1781 (MDCCLXXXI) was a common year starting on Monday of the Gregorian calendar and a common year starting on Friday of the Julian calendar, the 1781st year of the Common Era (CE) and Anno Domini (AD) designations, the 781st year of the 2nd millennium, the 81st year of the 18th century, and the 2nd year of the 1780s decade. As of the start of 1781, the Gregorian calendar was 11 days ahead of the Julian calendar, which remained in localized use until 1923.

1783 Year

1783 (MDCCLXXXIII) was a common year starting on Wednesday of the Gregorian calendar and a common year starting on Sunday of the Julian calendar, the 1783rd year of the Common Era (CE) and Anno Domini (AD) designations, the 783rd year of the 2nd millennium, the 83rd year of the 18th century, and the 4th year of the 1780s decade. As of the start of 1783, the Gregorian calendar was 11 days ahead of the Julian calendar, which remained in localized use until 1923.

1732 Year

1732 (MDCCXXXII) was a leap year starting on Tuesday of the Gregorian calendar and a leap year starting on Saturday of the Julian calendar, the 1732nd year of the Common Era (CE) and Anno Domini (AD) designations, the 732nd year of the 2nd millennium, the 32nd year of the 18th century, and the 3rd year of the 1730s decade. As of the start of 1732, the Gregorian calendar was 11 days ahead of the Julian calendar, which remained in localized use until 1923.

1786 Year

1786 (MDCCLXXXVI) was a common year starting on Sunday of the Gregorian calendar and a common year starting on Thursday of the Julian calendar, the 1786th year of the Common Era (CE) and Anno Domini (AD) designations, the 786th year of the 2nd millennium, the 86th year of the 18th century, and the 7th year of the 1780s decade. As of the start of 1786, the Gregorian calendar was 11 days ahead of the Julian calendar, which remained in localized use until 1923.

1778 Year

1778 (MDCCLXXVIII) was a common year starting on Thursday of the Gregorian calendar and a common year starting on Monday of the Julian calendar, the 1778th year of the Common Era (CE) and Anno Domini (AD) designations, the 778th year of the 2nd millennium, the 78th year of the 18th century, and the 9th year of the 1770s decade. As of the start of 1778, the Gregorian calendar was 11 days ahead of the Julian calendar, which remained in localized use until 1923.

1777 Year

1777 (MDCCLXXVII) was a common year starting on Wednesday of the Gregorian calendar and a common year starting on Sunday of the Julian calendar, the 1777th year of the Common Era (CE) and Anno Domini (AD) designations, the 777th year of the 2nd millennium, the 77th year of the 18th century, and the 8th year of the 1770s decade. As of the start of 1777, the Gregorian calendar was 11 days ahead of the Julian calendar, which remained in localized use until 1923.

1746 Year

1746 (MDCCXLVI) was a common year starting on Saturday of the Gregorian calendar and a common year starting on Wednesday of the Julian calendar, the 1746th year of the Common Era (CE) and Anno Domini (AD) designations, the 746th year of the 2nd millennium, the 46th year of the 18th century, and the 7th year of the 1740s decade. As of the start of 1746, the Gregorian calendar was 11 days ahead of the Julian calendar, which remained in localized use until 1923.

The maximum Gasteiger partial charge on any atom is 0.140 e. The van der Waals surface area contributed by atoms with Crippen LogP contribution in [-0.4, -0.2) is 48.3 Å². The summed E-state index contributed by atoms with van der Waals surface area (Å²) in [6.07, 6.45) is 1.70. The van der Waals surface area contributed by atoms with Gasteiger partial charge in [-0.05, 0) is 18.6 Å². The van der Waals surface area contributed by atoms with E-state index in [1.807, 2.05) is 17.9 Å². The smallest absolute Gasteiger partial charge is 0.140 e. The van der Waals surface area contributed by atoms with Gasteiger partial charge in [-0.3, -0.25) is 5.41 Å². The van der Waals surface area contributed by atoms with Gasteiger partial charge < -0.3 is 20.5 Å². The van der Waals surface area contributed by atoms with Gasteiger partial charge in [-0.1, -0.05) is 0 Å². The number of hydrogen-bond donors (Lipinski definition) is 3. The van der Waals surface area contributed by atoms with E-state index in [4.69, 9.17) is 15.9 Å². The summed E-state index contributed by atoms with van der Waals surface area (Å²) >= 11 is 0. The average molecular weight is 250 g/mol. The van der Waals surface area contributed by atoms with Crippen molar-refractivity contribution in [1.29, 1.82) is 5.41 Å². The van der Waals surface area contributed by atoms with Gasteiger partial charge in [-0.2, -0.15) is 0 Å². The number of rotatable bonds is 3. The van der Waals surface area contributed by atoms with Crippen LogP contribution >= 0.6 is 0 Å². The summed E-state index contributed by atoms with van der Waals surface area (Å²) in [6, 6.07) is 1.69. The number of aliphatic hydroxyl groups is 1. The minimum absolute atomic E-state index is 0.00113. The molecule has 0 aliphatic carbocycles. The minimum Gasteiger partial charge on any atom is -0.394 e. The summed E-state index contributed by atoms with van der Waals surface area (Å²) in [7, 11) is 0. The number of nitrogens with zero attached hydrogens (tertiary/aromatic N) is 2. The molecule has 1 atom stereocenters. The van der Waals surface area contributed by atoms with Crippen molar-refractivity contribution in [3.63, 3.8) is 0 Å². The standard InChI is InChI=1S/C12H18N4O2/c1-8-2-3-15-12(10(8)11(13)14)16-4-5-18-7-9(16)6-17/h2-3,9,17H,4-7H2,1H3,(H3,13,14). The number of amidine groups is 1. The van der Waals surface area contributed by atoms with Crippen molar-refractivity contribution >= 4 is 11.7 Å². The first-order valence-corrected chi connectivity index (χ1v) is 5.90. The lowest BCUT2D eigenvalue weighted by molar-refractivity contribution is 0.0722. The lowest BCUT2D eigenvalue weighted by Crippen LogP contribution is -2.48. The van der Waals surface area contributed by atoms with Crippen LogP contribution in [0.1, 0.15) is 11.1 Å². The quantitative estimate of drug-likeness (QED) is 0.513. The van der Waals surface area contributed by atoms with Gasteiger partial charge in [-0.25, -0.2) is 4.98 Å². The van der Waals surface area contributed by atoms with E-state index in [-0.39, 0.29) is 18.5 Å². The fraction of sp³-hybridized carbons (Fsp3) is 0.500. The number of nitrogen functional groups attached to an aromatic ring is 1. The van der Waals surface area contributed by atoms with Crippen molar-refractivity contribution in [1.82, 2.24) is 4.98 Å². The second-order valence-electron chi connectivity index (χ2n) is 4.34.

1745 Year

1745 (MDCCXLV) was a common year starting on Friday of the Gregorian calendar and a common year starting on Tuesday of the Julian calendar, the 1745th year of the Common Era (CE) and Anno Domini (AD) designations, the 745th year of the 2nd millennium, the 45th year of the 18th century, and the 6th year of the 1740s decade. As of the start of 1745, the Gregorian calendar was 11 days ahead of the Julian calendar, which remained in localized use until 1923.

1710 Year

1710 (MDCCX) was a common year starting on Wednesday of the Gregorian calendar and a common year starting on Sunday of the Julian calendar, the 1710th year of the Common Era (CE) and Anno Domini (AD) designations, the 710th year of the 2nd millennium, the 10th year of the 18th century, and the 1st year of the 1710s decade. As of the start of 1710, the Gregorian calendar was 11 days ahead of the Julian calendar, which remained in localized use until 1923. In the Swedish calendar it was a common year starting on Saturday, one day ahead of the Julian and ten days behind the Gregorian calendar.

1702 (MDCCII) was a common year starting on Sunday of the Gregorian calendar and a common year starting on Thursday of the Julian calendar, the 1702nd year of the Common Era (CE) and Anno Domini (AD) designations, the 702nd year of the 2nd millennium, the 2nd year of the 18th century, and the 3rd year of the 1700s decade. As of the start of 1702, the Gregorian calendar was 11 days ahead of the Julian calendar, which remained in localized use until 1923. In the Swedish calendar it was a common year starting on Wednesday, one day ahead of the Julian and ten days behind the Gregorian calendar.

1701 Year

1701 (MDCCI) was a common year starting on Saturday of the Gregorian calendar and a common year starting on Wednesday of the Julian calendar, the 1701st year of the Common Era (CE) and Anno Domini (AD) designations, the 701st year of the 2nd millennium, the 1st year of the 18th century, and the 2nd year of the 1700s decade. As of the start of 1701, the Gregorian calendar was 11 days ahead of the Julian calendar, which remained in localized use until 1923. In the Swedish calendar it was a common year starting on Tuesday, one day ahead of the Julian and ten days behind the Gregorian calendar.

References

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  2. Williams, Hywel (2005). Cassell's Chronology of World History. London: Weidenfeld & Nicolson. pp. 334–335. ISBN   0-304-35730-8.
  3. 1 2 Harper's Encyclopaedia of United States History from 458 A. D. to 1909, ed. by Benson John Lossing and, Woodrow Wilson (Harper & Brothers, 1910) p167
  4. Melanson, Terry. "Masonic Congress of Wilhelmsbad".
  5. "Fires, Great", in The Insurance Cyclopeadia: Being an Historical Treasury of Events and Circumstances Connected with the Origin and Progress of Insurance, Cornelius Walford, ed. (C. and E. Layton, 1876) pp59-60
  6. "Drury-Lane Theatre, 1809", in The Nic-nac; or, Oracle of Knowledge (November 15, 1823) p393
  7. William T. Hutchinson, et al., eds. Correspondence of Edmund Burke (University of Chicago Press, 1970) p242
  8. Charles Francis Adams, The Works of John Adams, Second President of the United States, Volume 1 (Little, Brown and Company, 1856) p354
  9. Gillispie, Charles Coulston (1983). The Montgolfier Brothers and the Invention of Aviation, 1783-1784. Princeton University Press. p. 21. ISBN   0-691-08321-5.
  10. Ahmed, M Shamim (12 June 2018). "সিলেটের শাহী ঈদগাহ ইতিহাস ঐতিহ্য" (in Bengali). Sylhet: Sheersha Khobor. Retrieved 1 February 2019.

Further reading